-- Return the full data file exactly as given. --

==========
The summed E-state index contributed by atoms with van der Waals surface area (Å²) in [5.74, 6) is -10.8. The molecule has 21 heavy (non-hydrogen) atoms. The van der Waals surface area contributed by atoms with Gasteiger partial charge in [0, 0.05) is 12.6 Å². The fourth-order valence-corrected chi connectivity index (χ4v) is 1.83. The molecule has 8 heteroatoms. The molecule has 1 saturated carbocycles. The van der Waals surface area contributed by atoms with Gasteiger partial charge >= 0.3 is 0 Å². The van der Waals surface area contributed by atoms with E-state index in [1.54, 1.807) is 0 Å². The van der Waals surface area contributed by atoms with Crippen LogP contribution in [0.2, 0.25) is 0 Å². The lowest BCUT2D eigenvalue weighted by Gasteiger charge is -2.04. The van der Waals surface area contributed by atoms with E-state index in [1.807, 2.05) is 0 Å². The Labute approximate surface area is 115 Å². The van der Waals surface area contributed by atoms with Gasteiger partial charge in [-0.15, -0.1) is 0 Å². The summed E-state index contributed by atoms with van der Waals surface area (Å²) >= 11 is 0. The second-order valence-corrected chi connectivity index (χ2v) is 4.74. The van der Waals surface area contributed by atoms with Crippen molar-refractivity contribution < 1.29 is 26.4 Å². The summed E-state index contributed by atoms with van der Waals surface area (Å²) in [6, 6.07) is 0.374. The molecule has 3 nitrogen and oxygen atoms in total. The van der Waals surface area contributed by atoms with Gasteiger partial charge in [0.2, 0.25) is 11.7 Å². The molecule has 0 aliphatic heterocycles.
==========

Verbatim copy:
The summed E-state index contributed by atoms with van der Waals surface area (Å²) in [5.74, 6) is -10.8. The molecule has 21 heavy (non-hydrogen) atoms. The van der Waals surface area contributed by atoms with Gasteiger partial charge in [0, 0.05) is 12.6 Å². The fourth-order valence-corrected chi connectivity index (χ4v) is 1.83. The molecule has 8 heteroatoms. The molecule has 1 saturated carbocycles. The van der Waals surface area contributed by atoms with Gasteiger partial charge >= 0.3 is 0 Å². The van der Waals surface area contributed by atoms with E-state index in [1.54, 1.807) is 0 Å². The van der Waals surface area contributed by atoms with Crippen LogP contribution in [0.2, 0.25) is 0 Å². The lowest BCUT2D eigenvalue weighted by Gasteiger charge is -2.04. The van der Waals surface area contributed by atoms with E-state index in [1.807, 2.05) is 0 Å². The Labute approximate surface area is 115 Å². The van der Waals surface area contributed by atoms with Gasteiger partial charge in [-0.15, -0.1) is 0 Å². The summed E-state index contributed by atoms with van der Waals surface area (Å²) >= 11 is 0. The second-order valence-corrected chi connectivity index (χ2v) is 4.74. The van der Waals surface area contributed by atoms with Crippen molar-refractivity contribution < 1.29 is 26.4 Å². The summed E-state index contributed by atoms with van der Waals surface area (Å²) in [6, 6.07) is 0.374. The molecule has 3 nitrogen and oxygen atoms in total. The van der Waals surface area contributed by atoms with Gasteiger partial charge in [0.2, 0.25) is 11.7 Å². The molecule has 0 aliphatic heterocycles.